TIFF: “Volver” and “Winter Journey”

I was never a fan of Penelope Cruz. The few roles that I had seen her in didn’t convince me and I was unsure of where the superlatives describing her came from. After seeing “Volver” I think I’m having a change of heart. Cruz is outstanding, really gorgeous, and superlative-worthy. Her character is the movie. Everything else seems secondary.

Volver Cruz

As great as the movie was, the unfortunate thing about the screening was that we (my sister and I) were stuck beside a pair of PLAITs. People Laughing at Inopportune Times. It was so distracting. They laughed at a funeral procession. They laughed during a shocking plot point. And they laughed at a bowl of soup. Seriously. It was a transition shot between two scenes. The whole of the screen was an overhead view of an empty bowl. Soup was poured into it. They laughed. I would not like to eat dinner with these people.

Winter Journey“, as the director put it, is about a very German topic, depression. It is also the first film that I know of to feature a 419 Scam as a key plot point. When the contents of the letter were being read out loud for the first time on screen, I chuckled a little (quietly and to myself. I’m not like those people!) as the image of one of the scammers with a loaf of bread on his head (419 eaters) came to my mind. My mind sometimes operates like this. Unfortunately, there was nothing like this in the movie.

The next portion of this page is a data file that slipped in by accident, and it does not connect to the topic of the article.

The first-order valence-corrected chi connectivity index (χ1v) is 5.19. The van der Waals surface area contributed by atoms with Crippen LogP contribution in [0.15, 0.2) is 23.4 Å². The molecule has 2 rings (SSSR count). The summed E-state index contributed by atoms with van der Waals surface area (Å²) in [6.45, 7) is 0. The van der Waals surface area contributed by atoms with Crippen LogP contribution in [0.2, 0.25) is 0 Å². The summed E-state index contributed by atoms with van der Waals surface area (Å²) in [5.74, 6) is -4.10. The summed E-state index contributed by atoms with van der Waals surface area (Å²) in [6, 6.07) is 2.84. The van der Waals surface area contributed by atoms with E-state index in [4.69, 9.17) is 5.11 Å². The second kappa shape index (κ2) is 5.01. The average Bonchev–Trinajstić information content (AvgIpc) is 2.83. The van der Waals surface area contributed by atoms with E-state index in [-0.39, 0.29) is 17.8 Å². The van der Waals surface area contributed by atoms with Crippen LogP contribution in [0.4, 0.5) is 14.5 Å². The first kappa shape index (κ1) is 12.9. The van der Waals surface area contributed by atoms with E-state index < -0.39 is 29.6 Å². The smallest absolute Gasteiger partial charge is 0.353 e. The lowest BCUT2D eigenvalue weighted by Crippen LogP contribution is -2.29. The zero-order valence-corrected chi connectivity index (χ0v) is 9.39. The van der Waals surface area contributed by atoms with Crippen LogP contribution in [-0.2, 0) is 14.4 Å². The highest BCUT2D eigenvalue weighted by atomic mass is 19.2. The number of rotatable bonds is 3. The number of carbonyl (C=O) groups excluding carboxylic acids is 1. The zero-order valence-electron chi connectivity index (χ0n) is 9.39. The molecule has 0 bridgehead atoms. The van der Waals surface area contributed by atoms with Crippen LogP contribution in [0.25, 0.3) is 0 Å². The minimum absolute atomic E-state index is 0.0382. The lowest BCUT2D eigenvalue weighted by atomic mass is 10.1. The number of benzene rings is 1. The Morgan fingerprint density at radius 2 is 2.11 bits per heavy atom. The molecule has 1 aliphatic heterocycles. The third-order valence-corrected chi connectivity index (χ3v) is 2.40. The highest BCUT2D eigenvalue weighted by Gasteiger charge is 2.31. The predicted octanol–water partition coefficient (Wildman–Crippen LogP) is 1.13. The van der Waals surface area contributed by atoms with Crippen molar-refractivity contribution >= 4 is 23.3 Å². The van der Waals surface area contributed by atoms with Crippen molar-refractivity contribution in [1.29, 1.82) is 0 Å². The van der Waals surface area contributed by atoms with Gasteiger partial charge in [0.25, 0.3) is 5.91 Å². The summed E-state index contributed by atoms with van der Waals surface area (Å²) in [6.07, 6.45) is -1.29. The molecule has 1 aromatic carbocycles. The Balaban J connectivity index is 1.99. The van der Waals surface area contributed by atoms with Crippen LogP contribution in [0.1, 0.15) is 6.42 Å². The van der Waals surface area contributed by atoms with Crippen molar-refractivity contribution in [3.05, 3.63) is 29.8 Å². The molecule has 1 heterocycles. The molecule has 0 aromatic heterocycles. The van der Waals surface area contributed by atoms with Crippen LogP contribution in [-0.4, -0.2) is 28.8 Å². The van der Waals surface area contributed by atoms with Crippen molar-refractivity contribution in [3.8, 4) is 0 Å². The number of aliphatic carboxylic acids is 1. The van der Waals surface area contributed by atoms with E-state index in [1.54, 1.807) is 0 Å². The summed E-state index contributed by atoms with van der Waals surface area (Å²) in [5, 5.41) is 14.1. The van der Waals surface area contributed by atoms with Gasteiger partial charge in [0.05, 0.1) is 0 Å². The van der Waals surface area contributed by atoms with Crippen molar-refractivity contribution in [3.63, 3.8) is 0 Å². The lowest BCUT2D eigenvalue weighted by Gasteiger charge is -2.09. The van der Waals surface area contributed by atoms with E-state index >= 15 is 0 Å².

In the movie, the depressive, manic and bitter old man — acted intensely and believably over-the-top by Josef Bierbichler — is scammed. As a last act, he travels to Africa with his interpreter in search of his money. The one thing that stood out in this film is how the camera was used as a complement to Bierbichler’s acting. When the character was going through a manic session, the camera was frenetically editted shaky cam, moving out of focus and off-frame. When the character was lucid, the camera was fixed with intermittent wide shots of the frigid German terrain and the hot African landscape interrupting the scenes. It was almost a little too self-concious.

As a side note, Winter Journey co-starred the great and charming Sibel Kekilli, who had her (er, non-porn) start in the oft-mentioned and the-inbetween favourite Gegen die Wand.

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